Researchers at Karolinska Institutet have investigated the association between certain immune markers in neonates and the risk of later developing autism spectrum disorder (ASD). They found that mid-levels of a classical marker of inflammation, C-reactive protein, were associated with the lowest risk for ASD – whereas too much or not […]
November 11, 2020

Making cancer cells more susceptible to dying

Radiation and chemotherapy are designed to kill cancer cells. But for many patients, cancer cells can survive even after being hit with high doses of chemotherapy or radiation. To make treatment more effective, scientists are focusing on ways to tweak the inner machinery of cancer cells to make them more […]
November 11, 2020

Chemicals in your living room cause diabetes

A new UC Riverside study shows flame retardants found in nearly every American home cause mice to give birth to offspring that become diabetic. These flame retardants, called PBDEs, have been associated with diabetes in adult humans. This study demonstrates that PBDEs cause diabetes in mice only exposed to the […]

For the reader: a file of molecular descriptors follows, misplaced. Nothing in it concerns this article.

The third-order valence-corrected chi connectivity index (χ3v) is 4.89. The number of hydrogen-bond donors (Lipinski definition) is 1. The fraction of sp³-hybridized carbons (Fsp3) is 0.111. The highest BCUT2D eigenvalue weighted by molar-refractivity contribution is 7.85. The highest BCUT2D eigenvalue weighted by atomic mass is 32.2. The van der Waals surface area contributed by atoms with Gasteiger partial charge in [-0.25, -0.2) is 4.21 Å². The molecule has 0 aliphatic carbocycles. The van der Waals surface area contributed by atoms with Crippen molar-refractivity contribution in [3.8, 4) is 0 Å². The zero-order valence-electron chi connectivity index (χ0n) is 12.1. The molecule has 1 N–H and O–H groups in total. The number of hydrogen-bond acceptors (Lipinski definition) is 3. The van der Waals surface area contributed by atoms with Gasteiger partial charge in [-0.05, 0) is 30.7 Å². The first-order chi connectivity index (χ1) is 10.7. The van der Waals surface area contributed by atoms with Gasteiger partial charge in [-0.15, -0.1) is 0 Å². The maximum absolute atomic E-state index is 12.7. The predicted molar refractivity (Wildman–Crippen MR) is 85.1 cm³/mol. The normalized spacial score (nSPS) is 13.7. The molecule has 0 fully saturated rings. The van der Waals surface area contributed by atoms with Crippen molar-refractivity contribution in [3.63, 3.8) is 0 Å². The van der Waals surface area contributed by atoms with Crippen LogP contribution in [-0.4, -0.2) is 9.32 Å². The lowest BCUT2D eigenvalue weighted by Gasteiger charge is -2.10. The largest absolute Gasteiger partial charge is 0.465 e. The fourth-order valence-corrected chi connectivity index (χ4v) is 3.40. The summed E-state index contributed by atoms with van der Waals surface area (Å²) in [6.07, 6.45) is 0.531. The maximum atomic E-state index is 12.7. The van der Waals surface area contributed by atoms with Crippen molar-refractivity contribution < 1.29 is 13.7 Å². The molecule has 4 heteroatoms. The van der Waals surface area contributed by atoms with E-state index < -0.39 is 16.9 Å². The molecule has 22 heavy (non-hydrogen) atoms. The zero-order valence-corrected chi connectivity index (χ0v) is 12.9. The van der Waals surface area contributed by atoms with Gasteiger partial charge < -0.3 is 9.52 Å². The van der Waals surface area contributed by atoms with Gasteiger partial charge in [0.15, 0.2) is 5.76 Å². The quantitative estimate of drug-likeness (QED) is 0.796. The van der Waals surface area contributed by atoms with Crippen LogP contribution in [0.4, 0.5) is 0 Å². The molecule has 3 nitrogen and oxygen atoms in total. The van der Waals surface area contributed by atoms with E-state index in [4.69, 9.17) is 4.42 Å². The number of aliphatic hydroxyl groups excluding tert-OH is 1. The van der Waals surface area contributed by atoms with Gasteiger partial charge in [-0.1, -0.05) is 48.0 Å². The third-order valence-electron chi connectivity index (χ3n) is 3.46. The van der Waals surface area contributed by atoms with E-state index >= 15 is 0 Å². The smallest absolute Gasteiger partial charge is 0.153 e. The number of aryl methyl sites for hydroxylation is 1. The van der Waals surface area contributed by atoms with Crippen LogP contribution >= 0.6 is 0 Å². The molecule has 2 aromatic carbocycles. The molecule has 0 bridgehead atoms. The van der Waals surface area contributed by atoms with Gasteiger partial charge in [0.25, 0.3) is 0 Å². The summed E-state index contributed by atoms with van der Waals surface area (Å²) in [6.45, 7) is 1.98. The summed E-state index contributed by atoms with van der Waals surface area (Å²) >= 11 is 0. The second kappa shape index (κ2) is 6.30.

November 10, 2020

Breakdown of Gene Coordination During Aging Suggests a Substantial Challenge to Longevity

A novel computational method that quantifies for the first time the coordination level between different genes reveals a new hallmark of aging which could require a change of course in current efforts to develop healthy-aging treatments. Although all humans share similar changes during aging such as gray hair, wrinkles, and […]
November 10, 2020

New immunotherapy launches a two-pronged attack against cancer

Cancer affects millions and millions of people every year. Scientists would like to encourage our own immune system to attack it, which is why immunotherapies are probably the most promising treatments for cancer. Now scientists at UCL developed a new kind of immunotherapy, which launches a two-pronged attack against melanoma, […]